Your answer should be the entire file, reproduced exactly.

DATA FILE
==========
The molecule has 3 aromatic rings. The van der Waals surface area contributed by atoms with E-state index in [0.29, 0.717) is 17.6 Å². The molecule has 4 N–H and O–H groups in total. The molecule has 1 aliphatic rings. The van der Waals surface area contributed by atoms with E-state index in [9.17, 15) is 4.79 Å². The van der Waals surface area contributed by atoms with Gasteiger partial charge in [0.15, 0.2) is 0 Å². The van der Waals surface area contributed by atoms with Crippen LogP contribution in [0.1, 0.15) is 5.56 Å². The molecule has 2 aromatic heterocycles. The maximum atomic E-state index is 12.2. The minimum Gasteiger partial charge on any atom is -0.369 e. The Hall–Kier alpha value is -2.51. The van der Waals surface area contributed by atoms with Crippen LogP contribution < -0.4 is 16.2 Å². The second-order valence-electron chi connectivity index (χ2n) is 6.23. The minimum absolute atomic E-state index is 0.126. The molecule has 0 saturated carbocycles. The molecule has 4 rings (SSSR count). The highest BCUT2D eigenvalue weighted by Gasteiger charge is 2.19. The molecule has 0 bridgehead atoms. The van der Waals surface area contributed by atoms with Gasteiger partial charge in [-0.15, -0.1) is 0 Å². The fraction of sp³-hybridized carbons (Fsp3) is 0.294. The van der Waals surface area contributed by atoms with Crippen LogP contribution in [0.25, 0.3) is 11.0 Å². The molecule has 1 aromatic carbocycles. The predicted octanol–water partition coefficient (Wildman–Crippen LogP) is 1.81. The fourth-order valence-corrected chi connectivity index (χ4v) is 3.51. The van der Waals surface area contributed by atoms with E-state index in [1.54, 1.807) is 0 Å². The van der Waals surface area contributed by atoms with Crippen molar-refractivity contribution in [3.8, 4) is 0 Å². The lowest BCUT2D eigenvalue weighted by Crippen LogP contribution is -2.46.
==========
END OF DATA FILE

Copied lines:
The molecule has 3 aromatic rings. The van der Waals surface area contributed by atoms with E-state index in [0.29, 0.717) is 17.6 Å². The molecule has 4 N–H and O–H groups in total. The molecule has 1 aliphatic rings. The van der Waals surface area contributed by atoms with E-state index in [9.17, 15) is 4.79 Å². The van der Waals surface area contributed by atoms with Gasteiger partial charge in [0.15, 0.2) is 0 Å². The van der Waals surface area contributed by atoms with Crippen LogP contribution in [0.1, 0.15) is 5.56 Å². The molecule has 2 aromatic heterocycles. The maximum atomic E-state index is 12.2. The minimum Gasteiger partial charge on any atom is -0.369 e. The Hall–Kier alpha value is -2.51. The van der Waals surface area contributed by atoms with Crippen LogP contribution < -0.4 is 16.2 Å². The second-order valence-electron chi connectivity index (χ2n) is 6.23. The minimum absolute atomic E-state index is 0.126. The molecule has 0 saturated carbocycles. The molecule has 4 rings (SSSR count). The highest BCUT2D eigenvalue weighted by Gasteiger charge is 2.19. The molecule has 0 bridgehead atoms. The van der Waals surface area contributed by atoms with Gasteiger partial charge in [-0.15, -0.1) is 0 Å². The fraction of sp³-hybridized carbons (Fsp3) is 0.294. The van der Waals surface area contributed by atoms with Crippen LogP contribution in [0.25, 0.3) is 11.0 Å². The molecule has 1 aromatic carbocycles. The predicted octanol–water partition coefficient (Wildman–Crippen LogP) is 1.81. The fourth-order valence-corrected chi connectivity index (χ4v) is 3.51. The van der Waals surface area contributed by atoms with E-state index in [1.54, 1.807) is 0 Å². The van der Waals surface area contributed by atoms with Crippen molar-refractivity contribution in [3.8, 4) is 0 Å². The lowest BCUT2D eigenvalue weighted by Crippen LogP contribution is -2.46.